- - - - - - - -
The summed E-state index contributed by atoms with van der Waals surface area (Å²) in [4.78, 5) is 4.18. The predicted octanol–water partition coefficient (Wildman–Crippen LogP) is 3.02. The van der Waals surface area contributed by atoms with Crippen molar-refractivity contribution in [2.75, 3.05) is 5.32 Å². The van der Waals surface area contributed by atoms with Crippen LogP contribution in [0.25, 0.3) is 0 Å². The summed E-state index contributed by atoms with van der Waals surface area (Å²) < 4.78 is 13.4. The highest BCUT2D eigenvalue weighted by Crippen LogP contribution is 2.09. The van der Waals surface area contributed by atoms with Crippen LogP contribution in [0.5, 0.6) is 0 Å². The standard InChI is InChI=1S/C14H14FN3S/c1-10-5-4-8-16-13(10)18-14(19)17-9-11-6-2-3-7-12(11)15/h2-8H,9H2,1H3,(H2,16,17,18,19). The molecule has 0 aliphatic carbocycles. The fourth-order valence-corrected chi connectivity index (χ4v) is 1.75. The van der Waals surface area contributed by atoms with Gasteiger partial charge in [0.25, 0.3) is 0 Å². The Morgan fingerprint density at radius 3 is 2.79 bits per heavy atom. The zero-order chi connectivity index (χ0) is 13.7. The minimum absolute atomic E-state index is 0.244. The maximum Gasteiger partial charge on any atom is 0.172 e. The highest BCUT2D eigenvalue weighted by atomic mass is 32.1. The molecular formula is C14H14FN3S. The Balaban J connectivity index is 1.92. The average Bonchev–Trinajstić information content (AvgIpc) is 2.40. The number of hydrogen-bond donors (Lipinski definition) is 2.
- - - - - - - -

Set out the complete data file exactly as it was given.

The summed E-state index contributed by atoms with van der Waals surface area (Å²) in [4.78, 5) is 4.18. The predicted octanol–water partition coefficient (Wildman–Crippen LogP) is 3.02. The van der Waals surface area contributed by atoms with Crippen molar-refractivity contribution in [2.75, 3.05) is 5.32 Å². The van der Waals surface area contributed by atoms with Crippen LogP contribution in [0.25, 0.3) is 0 Å². The summed E-state index contributed by atoms with van der Waals surface area (Å²) < 4.78 is 13.4. The highest BCUT2D eigenvalue weighted by Crippen LogP contribution is 2.09. The van der Waals surface area contributed by atoms with Crippen LogP contribution in [0.5, 0.6) is 0 Å². The standard InChI is InChI=1S/C14H14FN3S/c1-10-5-4-8-16-13(10)18-14(19)17-9-11-6-2-3-7-12(11)15/h2-8H,9H2,1H3,(H2,16,17,18,19). The molecule has 0 aliphatic carbocycles. The fourth-order valence-corrected chi connectivity index (χ4v) is 1.75. The van der Waals surface area contributed by atoms with Gasteiger partial charge in [0.25, 0.3) is 0 Å². The Morgan fingerprint density at radius 3 is 2.79 bits per heavy atom. The zero-order chi connectivity index (χ0) is 13.7. The minimum absolute atomic E-state index is 0.244. The maximum Gasteiger partial charge on any atom is 0.172 e. The highest BCUT2D eigenvalue weighted by atomic mass is 32.1. The molecular formula is C14H14FN3S. The Balaban J connectivity index is 1.92. The average Bonchev–Trinajstić information content (AvgIpc) is 2.40. The number of hydrogen-bond donors (Lipinski definition) is 2.